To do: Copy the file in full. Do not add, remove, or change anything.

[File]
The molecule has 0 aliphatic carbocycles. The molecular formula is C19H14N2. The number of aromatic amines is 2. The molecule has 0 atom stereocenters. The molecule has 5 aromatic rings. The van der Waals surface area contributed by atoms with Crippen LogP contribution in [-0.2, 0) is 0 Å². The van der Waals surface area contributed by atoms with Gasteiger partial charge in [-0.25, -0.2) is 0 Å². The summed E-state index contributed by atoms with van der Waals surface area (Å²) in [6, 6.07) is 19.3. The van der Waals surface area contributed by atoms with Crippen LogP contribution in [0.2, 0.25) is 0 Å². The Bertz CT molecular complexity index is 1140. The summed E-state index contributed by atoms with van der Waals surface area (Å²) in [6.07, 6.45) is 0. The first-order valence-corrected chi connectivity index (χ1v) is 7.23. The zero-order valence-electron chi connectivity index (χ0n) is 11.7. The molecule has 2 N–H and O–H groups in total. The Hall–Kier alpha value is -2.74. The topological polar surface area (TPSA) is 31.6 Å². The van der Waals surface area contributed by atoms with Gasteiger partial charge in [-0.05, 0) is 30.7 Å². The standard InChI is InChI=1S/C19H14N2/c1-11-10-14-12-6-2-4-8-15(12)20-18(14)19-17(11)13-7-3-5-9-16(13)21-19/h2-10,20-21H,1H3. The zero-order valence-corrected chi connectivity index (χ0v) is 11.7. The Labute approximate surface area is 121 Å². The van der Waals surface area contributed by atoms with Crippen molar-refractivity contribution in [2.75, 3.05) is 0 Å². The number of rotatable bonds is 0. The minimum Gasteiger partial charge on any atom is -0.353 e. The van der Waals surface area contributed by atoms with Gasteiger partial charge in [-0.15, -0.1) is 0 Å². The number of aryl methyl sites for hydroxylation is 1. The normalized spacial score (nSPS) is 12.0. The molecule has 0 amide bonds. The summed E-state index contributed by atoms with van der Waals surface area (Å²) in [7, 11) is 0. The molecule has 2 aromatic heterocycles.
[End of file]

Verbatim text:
The molecule has 0 aliphatic carbocycles. The molecular formula is C19H14N2. The number of aromatic amines is 2. The molecule has 0 atom stereocenters. The molecule has 5 aromatic rings. The van der Waals surface area contributed by atoms with Crippen LogP contribution in [-0.2, 0) is 0 Å². The van der Waals surface area contributed by atoms with Gasteiger partial charge in [-0.25, -0.2) is 0 Å². The summed E-state index contributed by atoms with van der Waals surface area (Å²) in [6, 6.07) is 19.3. The van der Waals surface area contributed by atoms with Crippen LogP contribution in [0.2, 0.25) is 0 Å². The Bertz CT molecular complexity index is 1140. The summed E-state index contributed by atoms with van der Waals surface area (Å²) in [6.07, 6.45) is 0. The first-order valence-corrected chi connectivity index (χ1v) is 7.23. The zero-order valence-electron chi connectivity index (χ0n) is 11.7. The molecule has 2 N–H and O–H groups in total. The Hall–Kier alpha value is -2.74. The topological polar surface area (TPSA) is 31.6 Å². The van der Waals surface area contributed by atoms with Gasteiger partial charge in [-0.05, 0) is 30.7 Å². The standard InChI is InChI=1S/C19H14N2/c1-11-10-14-12-6-2-4-8-15(12)20-18(14)19-17(11)13-7-3-5-9-16(13)21-19/h2-10,20-21H,1H3. The zero-order valence-corrected chi connectivity index (χ0v) is 11.7. The Labute approximate surface area is 121 Å². The van der Waals surface area contributed by atoms with Crippen molar-refractivity contribution in [2.75, 3.05) is 0 Å². The number of rotatable bonds is 0. The minimum Gasteiger partial charge on any atom is -0.353 e. The van der Waals surface area contributed by atoms with Gasteiger partial charge in [-0.15, -0.1) is 0 Å². The number of aryl methyl sites for hydroxylation is 1. The normalized spacial score (nSPS) is 12.0. The molecule has 0 amide bonds. The summed E-state index contributed by atoms with van der Waals surface area (Å²) in [7, 11) is 0. The molecule has 2 aromatic heterocycles.